biological filters
are used for the treatment of sewage effluent. They comprise a column of stones or plastic pieces which become covered with bacteria which degrade the organic matter in the effluent.
biological significance
is an estimate of the biological importance of a statistical or apparent causal association between two variables, e.g. feed supply and the occurrence of bovine acetonemia. The estimation takes into account the possible biological relationship between the two; an estimate of statistical significance would take only the mathematical relationship into account.
biological value
relationship between the amount of nutrient absorbed and the amount utilized by the body. Expressed as a percentage. Called also BV.
References in periodicals archive ?
These results suggest that onset-unpredictability of an aversive, biologically significant US as well as a more neutral, non-biologically significant US induces more context conditioning in the Unpaired condition than in the Paired condition.
Of the 86 cases, 26 were biologically malignant because of extension into the ovarian serosal surface or beyond the ovary by the time of diagnosis (n = 16) or subsequently (n = 10).
Myth 1 You can eat whatever you want, because a biologically active food supplement will deliver all the necessary elements to your organism.
Estanislao Martinez, having cited transgender panic and pleaded guilty to reduced charges in the killing of Joel Robles, a transgender woman he went home with and then killed after discovering she was biologically male, received a three-year sentence for voluntary manslaughter, plus an additional year for using scissors as a weapon.
Bazylinski discuss biologically induced and biologically controlled Fe and Mn mineralization by bacteria.
The concept of immutable, biologically based human races developed in concert with Western exploration and colonialism, providing a scientific justification for exploitation and practices such as slavery.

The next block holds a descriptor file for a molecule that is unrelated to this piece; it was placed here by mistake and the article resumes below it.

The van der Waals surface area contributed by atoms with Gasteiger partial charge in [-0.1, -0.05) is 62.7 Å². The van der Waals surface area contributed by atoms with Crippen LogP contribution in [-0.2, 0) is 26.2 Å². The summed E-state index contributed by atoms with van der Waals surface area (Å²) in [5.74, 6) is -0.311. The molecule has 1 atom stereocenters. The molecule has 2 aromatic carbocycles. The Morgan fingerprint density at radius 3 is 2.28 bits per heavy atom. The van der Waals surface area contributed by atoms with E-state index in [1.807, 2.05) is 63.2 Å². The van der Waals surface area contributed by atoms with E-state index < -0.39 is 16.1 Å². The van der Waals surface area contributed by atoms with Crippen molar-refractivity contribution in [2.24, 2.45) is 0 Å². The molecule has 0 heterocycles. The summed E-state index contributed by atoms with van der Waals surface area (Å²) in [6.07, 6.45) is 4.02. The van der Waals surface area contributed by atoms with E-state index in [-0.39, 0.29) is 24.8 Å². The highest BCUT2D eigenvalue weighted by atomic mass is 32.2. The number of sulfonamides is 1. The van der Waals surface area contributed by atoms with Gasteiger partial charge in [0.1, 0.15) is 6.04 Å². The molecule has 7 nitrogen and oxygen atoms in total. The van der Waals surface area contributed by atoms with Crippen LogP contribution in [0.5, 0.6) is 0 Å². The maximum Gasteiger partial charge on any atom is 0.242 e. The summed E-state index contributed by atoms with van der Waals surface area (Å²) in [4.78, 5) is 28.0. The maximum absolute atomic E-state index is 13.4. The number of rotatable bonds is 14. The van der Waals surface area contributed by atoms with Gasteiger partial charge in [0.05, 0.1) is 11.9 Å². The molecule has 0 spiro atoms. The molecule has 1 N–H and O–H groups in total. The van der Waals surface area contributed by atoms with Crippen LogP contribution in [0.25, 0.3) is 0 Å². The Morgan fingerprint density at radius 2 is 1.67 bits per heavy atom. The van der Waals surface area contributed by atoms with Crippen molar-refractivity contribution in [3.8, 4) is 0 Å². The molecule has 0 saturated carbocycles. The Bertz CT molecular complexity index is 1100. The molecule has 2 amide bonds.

More specifically, ASAE will lead a cooperative effort with other engineering societies and the Accreditation Board for Engineering and Technology to ensure that appropriate accreditation criteria and processes are in place for biologically based engineering programs.
Subtropic, temperate, coastal, and desert influences converge at this juncture, and the Lower Rio Grande Valley is considered one of the most biologically diverse wildlife refuges in the continental United States.
Researchers investigated the physiology and metabolism of biologically active amines, issues surrounding polyamines and tumor growth, transgenic plants with modified amine content, biologically active amines in food processing and the production of biologically active amines by bacteria.
Successfully filling these gaps will enhance the economic sustainability of the biologically sustainable, wood-using industry and provide a very large incremental biobased resource for national economies.
The focus is on research in wound healing and antimicrobial materials in which the design and mechanism of the biologically active molecule plays a key role in the textile fiber function.
A leading food retailer told a court that it was almost biologically impossible to guarantee products free of genetically-modified material because of pollen contamination.